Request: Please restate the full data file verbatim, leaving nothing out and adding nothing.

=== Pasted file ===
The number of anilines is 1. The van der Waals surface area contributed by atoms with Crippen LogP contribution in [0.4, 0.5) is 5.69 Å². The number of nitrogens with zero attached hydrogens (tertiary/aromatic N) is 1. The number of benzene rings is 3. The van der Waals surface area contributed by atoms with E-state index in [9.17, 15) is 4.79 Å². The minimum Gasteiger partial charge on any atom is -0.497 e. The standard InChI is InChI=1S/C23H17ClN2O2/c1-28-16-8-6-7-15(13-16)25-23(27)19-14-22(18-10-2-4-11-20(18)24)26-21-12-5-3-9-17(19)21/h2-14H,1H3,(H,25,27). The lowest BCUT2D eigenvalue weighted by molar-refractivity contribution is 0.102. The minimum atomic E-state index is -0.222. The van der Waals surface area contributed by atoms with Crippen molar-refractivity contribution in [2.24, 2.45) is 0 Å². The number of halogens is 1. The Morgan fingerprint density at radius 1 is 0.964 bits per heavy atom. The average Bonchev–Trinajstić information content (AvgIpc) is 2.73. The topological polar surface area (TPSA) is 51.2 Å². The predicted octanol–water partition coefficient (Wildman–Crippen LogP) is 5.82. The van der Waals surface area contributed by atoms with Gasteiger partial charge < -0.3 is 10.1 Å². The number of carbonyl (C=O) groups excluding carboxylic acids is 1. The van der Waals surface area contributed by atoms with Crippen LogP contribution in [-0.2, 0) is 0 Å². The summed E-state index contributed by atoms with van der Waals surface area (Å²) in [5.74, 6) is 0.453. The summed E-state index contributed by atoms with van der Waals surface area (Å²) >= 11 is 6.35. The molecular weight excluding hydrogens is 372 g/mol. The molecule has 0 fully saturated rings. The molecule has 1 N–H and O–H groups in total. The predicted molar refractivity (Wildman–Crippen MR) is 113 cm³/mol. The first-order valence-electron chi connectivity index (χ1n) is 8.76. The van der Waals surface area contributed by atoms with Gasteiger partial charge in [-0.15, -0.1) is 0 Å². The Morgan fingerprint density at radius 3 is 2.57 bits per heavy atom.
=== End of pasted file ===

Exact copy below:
The number of anilines is 1. The van der Waals surface area contributed by atoms with Crippen LogP contribution in [0.4, 0.5) is 5.69 Å². The number of nitrogens with zero attached hydrogens (tertiary/aromatic N) is 1. The number of benzene rings is 3. The van der Waals surface area contributed by atoms with E-state index in [9.17, 15) is 4.79 Å². The minimum Gasteiger partial charge on any atom is -0.497 e. The standard InChI is InChI=1S/C23H17ClN2O2/c1-28-16-8-6-7-15(13-16)25-23(27)19-14-22(18-10-2-4-11-20(18)24)26-21-12-5-3-9-17(19)21/h2-14H,1H3,(H,25,27). The lowest BCUT2D eigenvalue weighted by molar-refractivity contribution is 0.102. The minimum atomic E-state index is -0.222. The van der Waals surface area contributed by atoms with Crippen molar-refractivity contribution in [2.24, 2.45) is 0 Å². The number of halogens is 1. The Morgan fingerprint density at radius 1 is 0.964 bits per heavy atom. The average Bonchev–Trinajstić information content (AvgIpc) is 2.73. The topological polar surface area (TPSA) is 51.2 Å². The predicted octanol–water partition coefficient (Wildman–Crippen LogP) is 5.82. The van der Waals surface area contributed by atoms with Gasteiger partial charge < -0.3 is 10.1 Å². The number of carbonyl (C=O) groups excluding carboxylic acids is 1. The van der Waals surface area contributed by atoms with Crippen LogP contribution in [-0.2, 0) is 0 Å². The summed E-state index contributed by atoms with van der Waals surface area (Å²) in [5.74, 6) is 0.453. The summed E-state index contributed by atoms with van der Waals surface area (Å²) >= 11 is 6.35. The molecular weight excluding hydrogens is 372 g/mol. The molecule has 0 fully saturated rings. The molecule has 1 N–H and O–H groups in total. The predicted molar refractivity (Wildman–Crippen MR) is 113 cm³/mol. The first-order valence-electron chi connectivity index (χ1n) is 8.76. The van der Waals surface area contributed by atoms with Gasteiger partial charge in [-0.15, -0.1) is 0 Å². The Morgan fingerprint density at radius 3 is 2.57 bits per heavy atom.